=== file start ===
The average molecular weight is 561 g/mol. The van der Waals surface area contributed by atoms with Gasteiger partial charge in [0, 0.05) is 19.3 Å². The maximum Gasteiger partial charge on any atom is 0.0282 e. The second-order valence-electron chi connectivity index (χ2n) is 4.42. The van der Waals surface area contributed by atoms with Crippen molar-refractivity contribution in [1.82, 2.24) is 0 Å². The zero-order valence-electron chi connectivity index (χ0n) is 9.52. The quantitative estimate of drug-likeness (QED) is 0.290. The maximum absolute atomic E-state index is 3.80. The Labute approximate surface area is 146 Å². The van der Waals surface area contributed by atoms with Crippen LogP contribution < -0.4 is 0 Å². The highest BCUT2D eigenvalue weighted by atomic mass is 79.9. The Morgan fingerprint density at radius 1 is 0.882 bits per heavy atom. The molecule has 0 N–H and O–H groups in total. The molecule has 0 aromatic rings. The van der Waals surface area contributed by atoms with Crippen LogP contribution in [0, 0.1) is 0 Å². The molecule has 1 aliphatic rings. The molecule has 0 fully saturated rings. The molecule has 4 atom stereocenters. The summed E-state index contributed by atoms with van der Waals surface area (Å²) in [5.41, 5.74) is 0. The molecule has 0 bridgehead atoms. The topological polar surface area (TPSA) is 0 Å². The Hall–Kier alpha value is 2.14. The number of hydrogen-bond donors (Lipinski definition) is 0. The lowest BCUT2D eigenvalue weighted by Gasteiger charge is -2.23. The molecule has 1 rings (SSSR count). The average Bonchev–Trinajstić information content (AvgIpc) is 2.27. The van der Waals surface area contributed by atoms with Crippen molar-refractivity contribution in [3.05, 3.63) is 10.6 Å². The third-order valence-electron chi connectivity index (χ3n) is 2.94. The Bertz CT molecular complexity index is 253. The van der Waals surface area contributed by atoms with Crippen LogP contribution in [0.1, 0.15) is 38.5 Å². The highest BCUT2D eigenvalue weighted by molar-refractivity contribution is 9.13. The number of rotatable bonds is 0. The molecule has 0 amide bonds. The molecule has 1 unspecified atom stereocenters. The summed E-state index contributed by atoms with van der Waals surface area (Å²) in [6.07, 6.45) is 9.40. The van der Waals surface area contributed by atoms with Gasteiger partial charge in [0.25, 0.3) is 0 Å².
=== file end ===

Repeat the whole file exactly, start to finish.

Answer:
The average molecular weight is 561 g/mol. The van der Waals surface area contributed by atoms with Gasteiger partial charge in [0, 0.05) is 19.3 Å². The maximum Gasteiger partial charge on any atom is 0.0282 e. The second-order valence-electron chi connectivity index (χ2n) is 4.42. The van der Waals surface area contributed by atoms with Crippen molar-refractivity contribution in [1.82, 2.24) is 0 Å². The zero-order valence-electron chi connectivity index (χ0n) is 9.52. The quantitative estimate of drug-likeness (QED) is 0.290. The maximum absolute atomic E-state index is 3.80. The Labute approximate surface area is 146 Å². The van der Waals surface area contributed by atoms with Crippen LogP contribution < -0.4 is 0 Å². The highest BCUT2D eigenvalue weighted by atomic mass is 79.9. The Morgan fingerprint density at radius 1 is 0.882 bits per heavy atom. The molecule has 0 N–H and O–H groups in total. The molecule has 0 aromatic rings. The van der Waals surface area contributed by atoms with Crippen LogP contribution in [0, 0.1) is 0 Å². The molecule has 1 aliphatic rings. The molecule has 0 fully saturated rings. The molecule has 4 atom stereocenters. The summed E-state index contributed by atoms with van der Waals surface area (Å²) in [5.41, 5.74) is 0. The molecule has 0 bridgehead atoms. The topological polar surface area (TPSA) is 0 Å². The Hall–Kier alpha value is 2.14. The number of hydrogen-bond donors (Lipinski definition) is 0. The lowest BCUT2D eigenvalue weighted by Gasteiger charge is -2.23. The molecule has 1 rings (SSSR count). The average Bonchev–Trinajstić information content (AvgIpc) is 2.27. The van der Waals surface area contributed by atoms with Crippen molar-refractivity contribution in [3.05, 3.63) is 10.6 Å². The third-order valence-electron chi connectivity index (χ3n) is 2.94. The Bertz CT molecular complexity index is 253. The van der Waals surface area contributed by atoms with Crippen LogP contribution in [0.1, 0.15) is 38.5 Å². The highest BCUT2D eigenvalue weighted by molar-refractivity contribution is 9.13. The number of rotatable bonds is 0. The molecule has 0 amide bonds. The molecule has 1 unspecified atom stereocenters. The summed E-state index contributed by atoms with van der Waals surface area (Å²) in [6.07, 6.45) is 9.40. The van der Waals surface area contributed by atoms with Gasteiger partial charge in [0.25, 0.3) is 0 Å².